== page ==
THE REAL CHICKEN: Perdue
A written case analysis on Perdue’s possible venturing into chicken hot dog by Katrina N. Pontanar
Perdue, in the case, seems to have the biggest dilemma: to enter or to not enter the industry of chicken hot dogs. But even within that dilemma, Perdue is faced with even more petty dilemmas should they decide to get into chicken hot dogs or not. In this paper, I do not intend to give a summary of the case and will not beat around the bush by giving my analysis and recommendations spot on. Judging from the facts and figures provided for by the case, I strongly believe that Perdue should get into chicken hot dogs. Why chicken hot dogs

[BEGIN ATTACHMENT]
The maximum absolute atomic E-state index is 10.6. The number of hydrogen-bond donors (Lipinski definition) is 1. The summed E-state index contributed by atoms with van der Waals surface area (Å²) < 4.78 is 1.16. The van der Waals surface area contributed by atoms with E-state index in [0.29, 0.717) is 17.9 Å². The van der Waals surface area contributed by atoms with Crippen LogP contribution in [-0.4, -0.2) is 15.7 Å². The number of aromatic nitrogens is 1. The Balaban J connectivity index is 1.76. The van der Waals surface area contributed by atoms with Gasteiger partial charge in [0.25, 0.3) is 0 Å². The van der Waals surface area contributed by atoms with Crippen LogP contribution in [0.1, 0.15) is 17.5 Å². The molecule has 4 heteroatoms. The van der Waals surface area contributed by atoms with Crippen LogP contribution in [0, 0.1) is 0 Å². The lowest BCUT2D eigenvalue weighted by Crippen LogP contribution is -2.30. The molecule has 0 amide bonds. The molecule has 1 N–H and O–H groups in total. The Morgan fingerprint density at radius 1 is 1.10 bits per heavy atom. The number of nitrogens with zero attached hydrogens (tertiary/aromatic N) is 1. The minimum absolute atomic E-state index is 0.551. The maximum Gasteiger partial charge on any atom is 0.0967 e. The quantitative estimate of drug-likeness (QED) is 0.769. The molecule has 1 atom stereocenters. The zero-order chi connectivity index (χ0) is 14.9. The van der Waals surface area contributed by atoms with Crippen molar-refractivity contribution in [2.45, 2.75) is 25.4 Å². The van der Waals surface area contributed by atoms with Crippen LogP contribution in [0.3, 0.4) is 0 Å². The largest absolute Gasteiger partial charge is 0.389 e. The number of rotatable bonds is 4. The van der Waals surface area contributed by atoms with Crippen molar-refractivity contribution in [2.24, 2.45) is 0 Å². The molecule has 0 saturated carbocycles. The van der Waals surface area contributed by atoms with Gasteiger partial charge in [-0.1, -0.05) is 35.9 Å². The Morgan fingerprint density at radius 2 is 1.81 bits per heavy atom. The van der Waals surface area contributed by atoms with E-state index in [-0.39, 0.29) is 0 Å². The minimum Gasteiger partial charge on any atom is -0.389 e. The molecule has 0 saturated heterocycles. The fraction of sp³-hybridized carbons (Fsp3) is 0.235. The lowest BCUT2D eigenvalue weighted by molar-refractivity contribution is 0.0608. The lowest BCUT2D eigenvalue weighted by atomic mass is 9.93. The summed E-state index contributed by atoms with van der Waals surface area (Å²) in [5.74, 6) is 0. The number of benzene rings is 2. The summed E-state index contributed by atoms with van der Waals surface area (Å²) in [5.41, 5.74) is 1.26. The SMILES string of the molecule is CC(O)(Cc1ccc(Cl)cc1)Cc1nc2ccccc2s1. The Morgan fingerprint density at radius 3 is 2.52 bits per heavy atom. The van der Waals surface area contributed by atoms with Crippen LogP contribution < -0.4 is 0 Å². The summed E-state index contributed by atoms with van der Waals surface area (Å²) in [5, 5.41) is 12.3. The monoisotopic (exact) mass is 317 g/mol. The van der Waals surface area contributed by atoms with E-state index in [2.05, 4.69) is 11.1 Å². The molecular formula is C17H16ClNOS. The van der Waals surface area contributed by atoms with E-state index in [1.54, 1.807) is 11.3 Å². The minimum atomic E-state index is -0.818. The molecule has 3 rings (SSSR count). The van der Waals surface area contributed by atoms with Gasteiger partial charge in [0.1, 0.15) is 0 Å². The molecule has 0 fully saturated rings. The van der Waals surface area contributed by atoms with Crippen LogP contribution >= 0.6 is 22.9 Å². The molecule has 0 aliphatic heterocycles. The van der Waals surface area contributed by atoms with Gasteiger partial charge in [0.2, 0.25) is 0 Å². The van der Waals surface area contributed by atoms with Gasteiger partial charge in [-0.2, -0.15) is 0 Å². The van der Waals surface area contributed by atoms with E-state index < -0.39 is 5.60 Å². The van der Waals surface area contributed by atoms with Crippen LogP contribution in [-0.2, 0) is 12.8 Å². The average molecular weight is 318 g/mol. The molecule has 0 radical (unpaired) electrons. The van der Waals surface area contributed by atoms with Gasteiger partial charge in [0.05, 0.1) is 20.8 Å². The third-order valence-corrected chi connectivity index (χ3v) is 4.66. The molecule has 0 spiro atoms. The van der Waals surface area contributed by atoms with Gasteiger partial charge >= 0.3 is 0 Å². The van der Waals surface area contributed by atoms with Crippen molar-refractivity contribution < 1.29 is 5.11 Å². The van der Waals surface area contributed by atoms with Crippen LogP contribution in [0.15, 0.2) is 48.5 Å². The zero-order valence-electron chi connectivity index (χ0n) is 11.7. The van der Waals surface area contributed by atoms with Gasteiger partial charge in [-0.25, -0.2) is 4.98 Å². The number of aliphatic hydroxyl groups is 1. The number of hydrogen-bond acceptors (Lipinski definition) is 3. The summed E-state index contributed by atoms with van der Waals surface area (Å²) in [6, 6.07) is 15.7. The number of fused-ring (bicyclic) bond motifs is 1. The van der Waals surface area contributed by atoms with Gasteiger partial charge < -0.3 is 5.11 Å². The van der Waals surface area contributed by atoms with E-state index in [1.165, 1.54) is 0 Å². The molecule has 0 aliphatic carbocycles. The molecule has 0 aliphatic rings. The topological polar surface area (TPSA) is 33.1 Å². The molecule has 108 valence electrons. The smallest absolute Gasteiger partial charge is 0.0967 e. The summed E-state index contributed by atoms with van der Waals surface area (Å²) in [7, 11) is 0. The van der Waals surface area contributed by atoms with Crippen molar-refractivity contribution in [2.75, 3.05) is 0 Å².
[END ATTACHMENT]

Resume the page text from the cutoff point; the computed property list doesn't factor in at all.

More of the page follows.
The first reason why I believe that Perdue should enter the scene is due to the fact that Perdue has a very good brand perception. From the case, when Poole blind tested consumers, Perdue proved to be an even better brand than the leader, Oscar Mayer. The fact that Perdue hasn’t really gone serious into hot dogs and was still the more preferred, gives us an idea that the brand itself is very crucial or would somewhat suffice when it comes to marketing. Perdue is a brand that is trusted by consumers, only, the brand hasn’t risked much to meet that valuable trust halfway. Another reason why they should venture into the hot dog industry is the stark difference of Perdue from other competitors: everyone has gone to processing foods. Perdue is still tagging behind, heavily dependent on its superb yellow chicken that is not even prepackaged. While they are at an advantage for now because processed meat products would need the supply of raw meat, Perdue should also take into serious consideration that the competitors will soon have to acquire, and they will, their own supply of chickens through hatcheries. The high demand of processed food will push the competitors to buy out supply to sustain the business. This trend in the industry must be thought over by the Perdue management. They cannot be a brand that is resistant to change, even if they claim to be a very strong one. With that, Perdue has since been at the backburner. Their supply of chickens for the franks is not even enough simply because they are not into the hot dogs business. Competitors will soon gain their own hatcheries and will unseat Perdue in no time. In connection to that, Perdue lacks the facilities for growth. They cannot pack chickens like other poultry companies do for grocers and they do not have the capacity to process the meat into franks. This very much limits Perdue. They have been forever an old provider of fresh chicken and that is all they are about. While it is not entirely wrong, I just think that Perdue should use its good brand image to take chances and without having to necessarily tarnish their good image which they have acquired over a long time. Next, venturing into chicken hot dog does not mean that they have to face the same problems they are having with their current business. Distribution would be not constricting anymore. They can go institutional because that’s the way it’s supposed to be. Lastly, Perdue is competing in a market wherein they have always been stagnantly leading and growing. To think about it, Perdue is stagnating as a company. It has been stuck with the same business for long, as if that is what they can only do with chickens. They are only at retail level, again emphasizing the fact that they are very dependent on this type of business. The reason why they do not do institutional is the fact that they have no means to. But with the chicken franks, they can venture into that segment because they would have to sell the processed meat in places where people usually buy them from: supermarkets. The expansion or growth problem can be solved then. (See The 4P’s on page 6) But Perdue hesitates. They cannot be always like this because a good company accepts change, else it will die out. Perdue, I strongly predict will soon die out. Not all brands can be successful and...
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